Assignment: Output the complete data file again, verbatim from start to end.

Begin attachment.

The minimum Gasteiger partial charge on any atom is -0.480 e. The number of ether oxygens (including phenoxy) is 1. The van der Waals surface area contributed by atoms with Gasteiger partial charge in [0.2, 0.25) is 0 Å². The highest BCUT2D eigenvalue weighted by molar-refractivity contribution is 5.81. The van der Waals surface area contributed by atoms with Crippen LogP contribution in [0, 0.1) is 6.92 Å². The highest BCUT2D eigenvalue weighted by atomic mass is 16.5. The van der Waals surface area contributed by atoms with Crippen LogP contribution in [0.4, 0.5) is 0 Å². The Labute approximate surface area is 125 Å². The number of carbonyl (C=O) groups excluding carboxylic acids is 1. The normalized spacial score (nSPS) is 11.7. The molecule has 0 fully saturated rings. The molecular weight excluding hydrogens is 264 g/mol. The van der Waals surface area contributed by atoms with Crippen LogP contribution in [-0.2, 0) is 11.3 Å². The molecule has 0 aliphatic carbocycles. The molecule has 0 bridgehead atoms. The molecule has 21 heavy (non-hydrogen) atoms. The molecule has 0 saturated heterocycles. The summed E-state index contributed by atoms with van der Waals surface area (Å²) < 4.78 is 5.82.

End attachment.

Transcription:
The minimum Gasteiger partial charge on any atom is -0.480 e. The number of ether oxygens (including phenoxy) is 1. The van der Waals surface area contributed by atoms with Gasteiger partial charge in [0.2, 0.25) is 0 Å². The highest BCUT2D eigenvalue weighted by molar-refractivity contribution is 5.81. The van der Waals surface area contributed by atoms with Crippen LogP contribution in [0, 0.1) is 6.92 Å². The highest BCUT2D eigenvalue weighted by atomic mass is 16.5. The van der Waals surface area contributed by atoms with Crippen LogP contribution in [0.4, 0.5) is 0 Å². The Labute approximate surface area is 125 Å². The number of carbonyl (C=O) groups excluding carboxylic acids is 1. The normalized spacial score (nSPS) is 11.7. The molecule has 0 fully saturated rings. The molecular weight excluding hydrogens is 264 g/mol. The van der Waals surface area contributed by atoms with Crippen LogP contribution in [-0.2, 0) is 11.3 Å². The molecule has 0 aliphatic carbocycles. The molecule has 0 bridgehead atoms. The molecule has 21 heavy (non-hydrogen) atoms. The molecule has 0 saturated heterocycles. The summed E-state index contributed by atoms with van der Waals surface area (Å²) < 4.78 is 5.82.